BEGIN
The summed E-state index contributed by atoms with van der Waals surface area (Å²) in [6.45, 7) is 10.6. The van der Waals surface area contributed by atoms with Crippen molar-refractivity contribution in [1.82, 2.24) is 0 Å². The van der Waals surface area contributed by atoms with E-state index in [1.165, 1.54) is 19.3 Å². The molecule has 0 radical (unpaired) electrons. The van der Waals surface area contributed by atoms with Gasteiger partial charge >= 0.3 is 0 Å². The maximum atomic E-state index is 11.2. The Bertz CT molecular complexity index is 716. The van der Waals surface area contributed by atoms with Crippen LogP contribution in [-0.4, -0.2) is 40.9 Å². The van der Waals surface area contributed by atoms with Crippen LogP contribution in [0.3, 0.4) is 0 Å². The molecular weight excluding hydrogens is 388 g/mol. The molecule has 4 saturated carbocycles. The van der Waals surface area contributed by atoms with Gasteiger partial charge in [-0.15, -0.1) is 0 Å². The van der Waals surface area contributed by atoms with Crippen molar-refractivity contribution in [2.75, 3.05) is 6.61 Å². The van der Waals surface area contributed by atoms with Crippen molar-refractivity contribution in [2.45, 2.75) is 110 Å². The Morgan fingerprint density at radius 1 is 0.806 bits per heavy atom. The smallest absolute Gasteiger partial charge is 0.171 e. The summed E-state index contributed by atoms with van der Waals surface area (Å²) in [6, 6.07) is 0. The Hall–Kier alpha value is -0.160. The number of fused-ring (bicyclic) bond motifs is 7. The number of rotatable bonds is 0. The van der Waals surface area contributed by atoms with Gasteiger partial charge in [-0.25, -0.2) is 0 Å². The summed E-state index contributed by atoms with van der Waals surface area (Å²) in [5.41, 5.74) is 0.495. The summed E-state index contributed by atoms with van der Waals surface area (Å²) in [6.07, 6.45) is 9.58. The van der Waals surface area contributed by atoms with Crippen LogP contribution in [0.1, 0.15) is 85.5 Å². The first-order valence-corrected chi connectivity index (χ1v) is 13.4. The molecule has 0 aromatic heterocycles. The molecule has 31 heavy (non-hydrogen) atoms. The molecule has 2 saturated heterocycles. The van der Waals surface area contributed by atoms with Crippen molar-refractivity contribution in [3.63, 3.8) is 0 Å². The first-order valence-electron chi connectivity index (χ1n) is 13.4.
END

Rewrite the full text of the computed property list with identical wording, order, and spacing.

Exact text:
The summed E-state index contributed by atoms with van der Waals surface area (Å²) in [6.45, 7) is 10.6. The van der Waals surface area contributed by atoms with Crippen molar-refractivity contribution in [1.82, 2.24) is 0 Å². The van der Waals surface area contributed by atoms with E-state index in [1.165, 1.54) is 19.3 Å². The molecule has 0 radical (unpaired) electrons. The van der Waals surface area contributed by atoms with Gasteiger partial charge >= 0.3 is 0 Å². The maximum atomic E-state index is 11.2. The Bertz CT molecular complexity index is 716. The van der Waals surface area contributed by atoms with Crippen LogP contribution in [-0.4, -0.2) is 40.9 Å². The van der Waals surface area contributed by atoms with Crippen LogP contribution in [0.3, 0.4) is 0 Å². The molecular weight excluding hydrogens is 388 g/mol. The molecule has 4 saturated carbocycles. The van der Waals surface area contributed by atoms with Gasteiger partial charge in [-0.15, -0.1) is 0 Å². The van der Waals surface area contributed by atoms with Crippen molar-refractivity contribution in [2.75, 3.05) is 6.61 Å². The van der Waals surface area contributed by atoms with Crippen molar-refractivity contribution in [2.45, 2.75) is 110 Å². The Morgan fingerprint density at radius 1 is 0.806 bits per heavy atom. The smallest absolute Gasteiger partial charge is 0.171 e. The summed E-state index contributed by atoms with van der Waals surface area (Å²) in [6, 6.07) is 0. The Hall–Kier alpha value is -0.160. The number of fused-ring (bicyclic) bond motifs is 7. The number of rotatable bonds is 0. The van der Waals surface area contributed by atoms with Gasteiger partial charge in [-0.25, -0.2) is 0 Å². The summed E-state index contributed by atoms with van der Waals surface area (Å²) in [5.41, 5.74) is 0.495. The summed E-state index contributed by atoms with van der Waals surface area (Å²) in [6.07, 6.45) is 9.58. The van der Waals surface area contributed by atoms with Crippen LogP contribution in [0.1, 0.15) is 85.5 Å². The first-order valence-corrected chi connectivity index (χ1v) is 13.4. The molecule has 0 aromatic heterocycles. The molecule has 31 heavy (non-hydrogen) atoms. The molecule has 2 saturated heterocycles. The van der Waals surface area contributed by atoms with Crippen molar-refractivity contribution in [3.63, 3.8) is 0 Å². The first-order valence-electron chi connectivity index (χ1n) is 13.4.